{[ promptMessage ]}

Bookmark it

{[ promptMessage ]}

Chap012(WW-FIN357T)NT

# Chap012(WW-FIN357T)NT - Chapter 12 Risk Cost of Capital...

This preview shows pages 1–13. Sign up to view the full content.

Chapter 12 Risk, Cost of Capital, & Capital Budgeting

This preview has intentionally blurred sections. Sign up to view the full version.

View Full Document
12-2 Chapter Outline 12.1 The Cost of Equity Capital 12.2 Estimation of Beta 12.3 Determinants of Beta 12.4 Extensions of the Basic Model 12.5 Estimating IP’s Cost of Capital
12-3 Key Concepts and Skills Know how to determine a firm’s cost of equity capital Understand the impact of beta in determining the firm’s cost of equity capital Know how to determine the firm’s overall cost of capital

This preview has intentionally blurred sections. Sign up to view the full version.

View Full Document
12-4 Amount, Timing, and  Risk Earlier chapters on capital budgeting focused on the appropriate amount and timing of cash flows. This chapter discusses the appropriate discount rate when cash flows are risky.
12-5 Amount, Timing, and  Risk ? Because stockholders can reinvest the dividend in risky financial assets, the expected return on a capital-budgeting project should be at least as great as the expected return on a financial asset of comparable risk.

This preview has intentionally blurred sections. Sign up to view the full version.

View Full Document
12-6 Invest in project 12.1 The Cost of Equity Capital Firm with excess cash Shareholder’s Terminal Value Pay cash dividend Shareholder invests in financial asset A firm with excess cash can either pay a dividend or m ake a capital investment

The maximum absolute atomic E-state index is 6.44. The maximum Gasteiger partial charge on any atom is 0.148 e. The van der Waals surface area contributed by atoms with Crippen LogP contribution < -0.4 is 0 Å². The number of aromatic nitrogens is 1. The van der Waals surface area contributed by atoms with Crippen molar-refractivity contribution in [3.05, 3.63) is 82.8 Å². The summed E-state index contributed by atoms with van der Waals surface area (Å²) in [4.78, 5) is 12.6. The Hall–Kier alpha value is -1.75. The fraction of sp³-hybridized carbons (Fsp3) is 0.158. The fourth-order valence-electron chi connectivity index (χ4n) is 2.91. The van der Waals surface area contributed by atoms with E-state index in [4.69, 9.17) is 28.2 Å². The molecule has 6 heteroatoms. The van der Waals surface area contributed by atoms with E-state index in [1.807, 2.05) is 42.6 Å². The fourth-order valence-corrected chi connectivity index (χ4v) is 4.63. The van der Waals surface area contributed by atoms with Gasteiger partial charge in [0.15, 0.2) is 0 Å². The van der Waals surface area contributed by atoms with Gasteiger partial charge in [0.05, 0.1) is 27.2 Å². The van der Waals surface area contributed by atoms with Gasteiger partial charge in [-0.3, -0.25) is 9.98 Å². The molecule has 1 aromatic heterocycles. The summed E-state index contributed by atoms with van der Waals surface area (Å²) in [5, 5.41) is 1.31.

12-7 The Cost of Equity From the firm’s perspective, the expected return is the Cost of Equity Capital: ) ( F M i F i R R β R R - + = To estimate a firm’s cost of equity capital, we need to know: 1. The risk-free rate, R F F M R R - 1. The market risk premium, 2 , ) ( ) , ( M M i M M i i σ σ R Var R R Cov β = = 1. The company beta,

This preview has intentionally blurred sections. Sign up to view the full version.

View Full Document
12-8 Example Suppose the stock of Stansfield Enterprises has a beta of 2.5. The firm is 100% equity financed. If the risk-free rate is 5% and the market risk premium is 10%, what is the correct discount rate for an expansion of this firm? ) ( F M i F R R β R R - + = % 10 5 . 2 % 5 × + = R % 30 = R
12-9 Example (continued) Suppose Stansfield Enterprises is evaluating the following non-mutually exclusive projects. Each costs \$100 and lasts one year. Project Project β Project’s Estimated Cash Flows Next Year IRR NPV at 30% A 2.5 \$150 50% \$15.38 B 2.5 \$130 30% \$0 C 2.5 \$110 10% -\$15.38

This preview has intentionally blurred sections. Sign up to view the full version.

View Full Document
12-10 Risk-Adj. Discount Rate for Projects An all-equity firm should accept a project whose IRR exceeds the cost of equity capital and reject projects whose IRRs fall short of the cost of capital . Project IRR Firm’s risk (beta) SML 5% Good project Bad project 30% 2.5 A B C
12-11 12.2 Estimation of Beta Theoretically, the calculation of beta is straightforward: 2 , ) ( ) , ( M M i M M i σ σ R Var R R Cov β = = Potential problems 1. Betas may vary over time. 2. The sample size may be inadequate. 3. Betas are influenced by changing financial leverage and business risk.

This preview has intentionally blurred sections. Sign up to view the full version.

View Full Document
12-12 12.2 Estimation of Beta Potential Solutions Problems 1 and 2 can be moderated by more sophisticated statistical techniques.
This is the end of the preview. Sign up to access the rest of the document.

{[ snackBarMessage ]}